Background Blunt head injury is a common pediatric injury and often evaluated in general emergency departments. It estimated that 50% of children will undergo a head computed tomography (CT), often unnecessarily exposing the child to ionizing radiation. Pediatric academic centers have shown quality improvement (QI) measures can reduce head CT rates within their emergency departments. We aimed to reduce head CT utilization at a rural community emergency department.
Methods Children presenting with a complaint of blunt head injury and were evaluated with or without a head CT. Head CT rate was the primary outcome. We developed a series of interventions and presented these to the general emergency department over the duration of the study. The pre and intervention data was analysed with control charts.
Results The preintervention and intervention groups consisted of 576 children: 237 patients with a median age of 8.0 years and 339 patients with a median age of 9.00 years (p=0.54), respectively. The preintervention HCT rate was 41.8% (95% CI 35.6% to 48.1%) and the postintervention rate was 27.7% (95% CI 23.3% to 32.7%), a decrease of 14.1% (95% CI 6.2% to 21.9%, p=0.0004). During the intervention period, there was a decrease in HCT rate of one per month (OR 0.96, 95% CI 0.92 to 1.00, p=0.07). The initial series of interventions demonstrated an incremental decrease in HCT rates corresponding with a special cause variation.
Conclusion The series of interventions dispersed over the intervention period was an effective methodology and successfully reduced HCT utilisation among children with blunt head injury at a rural community emergency department.
- Continuous quality improvement
- Control charts, run charts
- Emergency department
- Healthcare quality improvement
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Contributors JPL conceived and designed the study, was involved in acquisition of data, analysis and interpretation of data, drafting of the manuscript, critical revision of the manuscript for important intellectual content, and study supervision. JA helped design the study, was involved with the drafting of the manuscript, provided administrative and technical support, and study supervision. TN-T and HN-T were involved with acquisition of data, analysis and interpretation of data, and drafting of the manuscript. RS was involved with analysis and interpretation of data and statistical expertise. TH was involved with study design, acquisition of data and drafting the manuscript. RAF was involved with study design, drafting the manuscript, critical revision of the manuscript for important intellectual content and study supervision.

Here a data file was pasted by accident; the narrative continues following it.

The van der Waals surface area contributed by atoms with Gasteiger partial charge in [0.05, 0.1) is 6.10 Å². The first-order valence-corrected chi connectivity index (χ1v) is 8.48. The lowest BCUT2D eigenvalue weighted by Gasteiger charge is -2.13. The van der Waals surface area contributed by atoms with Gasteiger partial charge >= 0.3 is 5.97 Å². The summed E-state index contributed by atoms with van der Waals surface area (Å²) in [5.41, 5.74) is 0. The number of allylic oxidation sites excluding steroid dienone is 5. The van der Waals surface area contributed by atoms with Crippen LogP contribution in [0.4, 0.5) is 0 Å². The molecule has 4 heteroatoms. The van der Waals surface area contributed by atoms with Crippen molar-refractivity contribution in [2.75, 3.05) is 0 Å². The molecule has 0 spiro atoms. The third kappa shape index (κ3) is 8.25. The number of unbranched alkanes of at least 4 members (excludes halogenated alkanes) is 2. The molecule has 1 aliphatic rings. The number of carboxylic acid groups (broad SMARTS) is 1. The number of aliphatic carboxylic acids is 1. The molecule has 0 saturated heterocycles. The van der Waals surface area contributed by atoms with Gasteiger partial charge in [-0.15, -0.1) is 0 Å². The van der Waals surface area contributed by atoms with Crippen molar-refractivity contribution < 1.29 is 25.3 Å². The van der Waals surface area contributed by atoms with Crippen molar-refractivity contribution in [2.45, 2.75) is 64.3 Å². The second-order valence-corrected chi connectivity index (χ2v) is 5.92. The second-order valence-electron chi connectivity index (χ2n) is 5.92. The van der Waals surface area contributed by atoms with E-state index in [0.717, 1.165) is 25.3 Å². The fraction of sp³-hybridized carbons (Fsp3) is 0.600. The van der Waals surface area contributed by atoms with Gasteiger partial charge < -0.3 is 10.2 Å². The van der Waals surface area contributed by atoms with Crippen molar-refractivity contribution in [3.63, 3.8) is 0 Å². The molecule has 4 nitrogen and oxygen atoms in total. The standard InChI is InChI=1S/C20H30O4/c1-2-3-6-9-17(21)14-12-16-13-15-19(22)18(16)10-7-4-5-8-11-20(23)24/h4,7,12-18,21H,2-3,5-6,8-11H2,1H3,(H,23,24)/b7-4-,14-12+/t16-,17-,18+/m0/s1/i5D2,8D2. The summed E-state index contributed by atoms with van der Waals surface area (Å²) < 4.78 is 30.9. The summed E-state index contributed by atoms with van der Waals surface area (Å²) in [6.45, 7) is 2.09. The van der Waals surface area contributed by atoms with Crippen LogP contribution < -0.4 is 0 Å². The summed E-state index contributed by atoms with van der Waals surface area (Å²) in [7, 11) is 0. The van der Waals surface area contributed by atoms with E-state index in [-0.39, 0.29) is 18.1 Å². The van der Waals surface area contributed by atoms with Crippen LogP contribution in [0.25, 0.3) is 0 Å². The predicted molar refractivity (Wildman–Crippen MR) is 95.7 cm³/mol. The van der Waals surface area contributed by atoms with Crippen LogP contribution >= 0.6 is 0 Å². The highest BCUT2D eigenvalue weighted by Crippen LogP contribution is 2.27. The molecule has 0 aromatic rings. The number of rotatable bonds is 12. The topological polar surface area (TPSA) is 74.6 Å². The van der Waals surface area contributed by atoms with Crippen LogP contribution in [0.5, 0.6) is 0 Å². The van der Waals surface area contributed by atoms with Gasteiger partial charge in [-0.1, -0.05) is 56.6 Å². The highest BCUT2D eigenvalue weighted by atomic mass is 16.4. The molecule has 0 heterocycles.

Funding The research reported in this publication was supported by the National Center for Advancing Translational Sciences of the National Institutes of Health (award number UL1-TR002494).
Disclaimer The content is solely the responsibility of the authors and does not necessarily represent the official views of the National Institutes of Health.
Competing interests None declared.
Patient consent for publication Not required.
Ethics approval The study was approved by the university’s institutional review board.
Provenance and peer review Not commissioned; externally peer reviewed.
Data availability statement Data are available upon reasonable request. Deidentified data will be made available after all ongoing analyses are completed. Requesters will be required to sign a Letter of Agreement detailing the mechanisms by which the data will be kept secure and access restricted to their study team. The agreements will also state the recipient will not attempt to identify any individual whose data are included and will not share the data with anyone outside of their research team. The data set will not include PHI (Protected Health Information) and all dates removed.
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